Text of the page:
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Our Hope: Righteous Anger

“Now the Passover of the Jews was at hand, and Jesus went up to Jerusalem.  And He found in the temple those who sold oxen and sheep and doves, and the money changers doing business.”  John 2:13-14 (NKJV)

The temple in Jerusalem was a holy place.  It was for prayer, teaching and preaching, and for all things to do with the Jewish faith.  It was not, however, to be used as a selling place.  It was not to be treated with such disrespect.  It was the dwelling of the Lord, and therefore, was not to be defiled by those who were only interested in personal gain.

Imagine how Jesus must have felt.  He, above all others, knew the significance and importance of the holy places of the Lord.  He inherently considered them set apart from other facilities and buildings.  Temples were for worship, praise and learning.  The market places in other parts of the cities were for selling and trading.  He had to have been personally affronted by the careless display of commerce that was being allowed in the temple of His own Father.  Surely He, too, would have felt anger at this disgrace.

“When He had made a whip of cords, He drove them all out of the temple, with the sheep and the oxen, and poured out the changers’ money and overturned the tables.”  John 2:15

There it is.  Jesus was angry.  He had good reason to be.  But don’t we put Him above all that? That He should be angry at people’s actions seems to be at odds with what we believe of Him.  We are the sinners, not Him.  We are the ones who get hot and mad immediately, and often scream and yell, and yes, even throw things and overturn things.  But when we do that, isn’t it generally because of unrighteousness?  We get angry and speak harsh words, when we should speak softly and kindly.  It becomes all about “me”.  This is selfishness, and therefore, unrighteous anger.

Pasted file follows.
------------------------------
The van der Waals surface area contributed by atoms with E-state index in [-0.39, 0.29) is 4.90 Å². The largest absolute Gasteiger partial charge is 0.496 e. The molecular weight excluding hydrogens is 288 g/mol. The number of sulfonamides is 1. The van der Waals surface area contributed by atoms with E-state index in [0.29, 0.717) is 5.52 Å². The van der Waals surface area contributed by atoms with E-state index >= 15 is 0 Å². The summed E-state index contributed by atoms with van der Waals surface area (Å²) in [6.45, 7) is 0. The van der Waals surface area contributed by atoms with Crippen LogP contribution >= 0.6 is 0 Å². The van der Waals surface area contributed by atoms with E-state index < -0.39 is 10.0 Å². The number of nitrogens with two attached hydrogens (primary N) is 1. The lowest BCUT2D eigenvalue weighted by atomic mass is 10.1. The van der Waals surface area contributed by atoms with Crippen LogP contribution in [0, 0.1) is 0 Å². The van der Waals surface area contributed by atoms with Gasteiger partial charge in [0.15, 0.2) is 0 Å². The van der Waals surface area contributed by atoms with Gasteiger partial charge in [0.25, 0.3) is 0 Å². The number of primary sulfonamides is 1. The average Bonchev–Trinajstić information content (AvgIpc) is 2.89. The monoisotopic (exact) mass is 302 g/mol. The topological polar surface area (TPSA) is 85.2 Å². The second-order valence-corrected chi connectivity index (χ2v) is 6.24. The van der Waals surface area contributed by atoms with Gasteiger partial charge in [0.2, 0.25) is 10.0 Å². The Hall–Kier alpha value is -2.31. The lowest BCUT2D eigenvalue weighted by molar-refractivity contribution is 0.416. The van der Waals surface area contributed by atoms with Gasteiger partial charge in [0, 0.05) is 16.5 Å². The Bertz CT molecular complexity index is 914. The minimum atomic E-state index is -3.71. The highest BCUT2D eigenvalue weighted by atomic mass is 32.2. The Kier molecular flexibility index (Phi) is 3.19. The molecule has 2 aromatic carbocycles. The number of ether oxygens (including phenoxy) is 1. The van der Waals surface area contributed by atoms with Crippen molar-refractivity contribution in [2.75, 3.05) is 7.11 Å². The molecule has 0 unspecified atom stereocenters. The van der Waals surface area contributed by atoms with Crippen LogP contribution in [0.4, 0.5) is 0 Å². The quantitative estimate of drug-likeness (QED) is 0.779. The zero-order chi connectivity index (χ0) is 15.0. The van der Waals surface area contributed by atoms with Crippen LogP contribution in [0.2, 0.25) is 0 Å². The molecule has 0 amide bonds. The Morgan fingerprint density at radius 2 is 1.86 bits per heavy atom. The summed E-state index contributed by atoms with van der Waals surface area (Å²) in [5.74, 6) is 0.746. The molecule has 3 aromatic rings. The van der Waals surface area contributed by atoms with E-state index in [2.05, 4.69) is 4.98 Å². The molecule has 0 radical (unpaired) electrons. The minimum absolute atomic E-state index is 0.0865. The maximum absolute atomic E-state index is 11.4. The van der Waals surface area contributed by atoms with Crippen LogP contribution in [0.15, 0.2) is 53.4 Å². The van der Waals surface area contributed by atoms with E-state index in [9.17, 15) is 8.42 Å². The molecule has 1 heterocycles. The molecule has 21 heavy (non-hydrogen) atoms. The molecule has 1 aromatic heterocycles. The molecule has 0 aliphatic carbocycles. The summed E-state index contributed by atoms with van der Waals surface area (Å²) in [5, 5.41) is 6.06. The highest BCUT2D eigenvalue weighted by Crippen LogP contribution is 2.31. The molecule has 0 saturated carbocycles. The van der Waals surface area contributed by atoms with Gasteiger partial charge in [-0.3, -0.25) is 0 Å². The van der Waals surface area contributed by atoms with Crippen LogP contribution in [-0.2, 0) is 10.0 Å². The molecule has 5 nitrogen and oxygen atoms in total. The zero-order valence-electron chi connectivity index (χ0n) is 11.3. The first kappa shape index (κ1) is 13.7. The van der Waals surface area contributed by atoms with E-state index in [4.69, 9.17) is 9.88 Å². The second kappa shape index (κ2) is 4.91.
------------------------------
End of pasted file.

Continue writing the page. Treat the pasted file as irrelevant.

Jesus, however, became angry for a greater reason.  Disrespect of the Father, the Lord our God, is not to be tolerated.  The rules of the temple were designed to forbid such activity, to allow holiness only.  God was to be honored, and His Word was to be taught, prayers and sacrifices were to be offered to Him.  But animals for the purpose of monetary gain?  No, Jesus was right to be angry.  This was His Father’s house.  It was HIS house, as well.

“And He said to those who sold doves, ‘Take these things away!  Do not make My father’s house a house of merchandise!’ ” John 2:16

Jesus set the record straight, and He used definitive words to do it.  His voice rang in authority.  If you try, you can just imagine the people scurrying about, retrieving their money, their merchandise, and their animals, and running as fast as they could from the temple.  They must have known they had crossed the line.  The righteous anger of Jesus had accomplished the return of sanctity to the holy temple.

This incident shows us why Jesus is Our Hope.  As He became righteously angry because of selling and trading in the temple, surely He becomes righteously angry when someone brings evil to His children.  We can count on His protection, love, and care.  He is the hope of the world, and of each one of us who know Him.


Was there a time you can recall when you became angry in a sinful way, and likewise, was there a time when your anger was considered righteous?  Please share your experience with us at www.mystoryofgrace.com.

About Lili

Lili lives in central North Carolina. She writes devotionals and Christian articles and has been published in e-magazines, newsletters, and articles. She is a member of Faithwriters.com. She and her husband Chuck love to travel, and are animal lovers as well. They are active in their local church. Lili credits God for any inspiration that allows her to write. It's all about Him!

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